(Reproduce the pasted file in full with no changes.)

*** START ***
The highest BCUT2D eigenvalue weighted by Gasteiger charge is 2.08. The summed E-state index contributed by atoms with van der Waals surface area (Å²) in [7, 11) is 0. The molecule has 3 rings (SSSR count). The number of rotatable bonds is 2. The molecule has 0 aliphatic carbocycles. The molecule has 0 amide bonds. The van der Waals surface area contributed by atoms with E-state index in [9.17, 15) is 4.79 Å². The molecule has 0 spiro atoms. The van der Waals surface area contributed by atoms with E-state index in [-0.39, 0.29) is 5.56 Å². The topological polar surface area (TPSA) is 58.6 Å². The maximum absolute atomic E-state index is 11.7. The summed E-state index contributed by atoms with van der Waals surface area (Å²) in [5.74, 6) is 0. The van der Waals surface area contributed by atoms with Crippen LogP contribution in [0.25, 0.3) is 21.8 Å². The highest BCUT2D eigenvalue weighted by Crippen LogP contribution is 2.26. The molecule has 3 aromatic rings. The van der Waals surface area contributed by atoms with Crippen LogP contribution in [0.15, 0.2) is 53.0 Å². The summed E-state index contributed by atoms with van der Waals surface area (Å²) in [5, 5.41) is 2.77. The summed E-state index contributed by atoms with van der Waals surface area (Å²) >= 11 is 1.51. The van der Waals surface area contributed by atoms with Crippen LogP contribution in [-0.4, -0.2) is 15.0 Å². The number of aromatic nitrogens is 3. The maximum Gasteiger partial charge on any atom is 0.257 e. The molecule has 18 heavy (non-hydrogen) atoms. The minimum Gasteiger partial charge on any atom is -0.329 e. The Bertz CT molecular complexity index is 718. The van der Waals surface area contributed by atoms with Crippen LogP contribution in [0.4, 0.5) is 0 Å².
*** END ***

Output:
The highest BCUT2D eigenvalue weighted by Gasteiger charge is 2.08. The summed E-state index contributed by atoms with van der Waals surface area (Å²) in [7, 11) is 0. The molecule has 3 rings (SSSR count). The number of rotatable bonds is 2. The molecule has 0 aliphatic carbocycles. The molecule has 0 amide bonds. The van der Waals surface area contributed by atoms with E-state index in [9.17, 15) is 4.79 Å². The molecule has 0 spiro atoms. The van der Waals surface area contributed by atoms with E-state index in [-0.39, 0.29) is 5.56 Å². The topological polar surface area (TPSA) is 58.6 Å². The maximum absolute atomic E-state index is 11.7. The summed E-state index contributed by atoms with van der Waals surface area (Å²) in [5.74, 6) is 0. The van der Waals surface area contributed by atoms with Crippen LogP contribution in [0.25, 0.3) is 21.8 Å². The highest BCUT2D eigenvalue weighted by Crippen LogP contribution is 2.26. The molecule has 3 aromatic rings. The van der Waals surface area contributed by atoms with Crippen LogP contribution in [0.15, 0.2) is 53.0 Å². The summed E-state index contributed by atoms with van der Waals surface area (Å²) in [5, 5.41) is 2.77. The summed E-state index contributed by atoms with van der Waals surface area (Å²) >= 11 is 1.51. The van der Waals surface area contributed by atoms with Crippen LogP contribution in [-0.4, -0.2) is 15.0 Å². The number of aromatic nitrogens is 3. The maximum Gasteiger partial charge on any atom is 0.257 e. The molecule has 18 heavy (non-hydrogen) atoms. The minimum Gasteiger partial charge on any atom is -0.329 e. The Bertz CT molecular complexity index is 718. The van der Waals surface area contributed by atoms with Crippen LogP contribution in [0.4, 0.5) is 0 Å².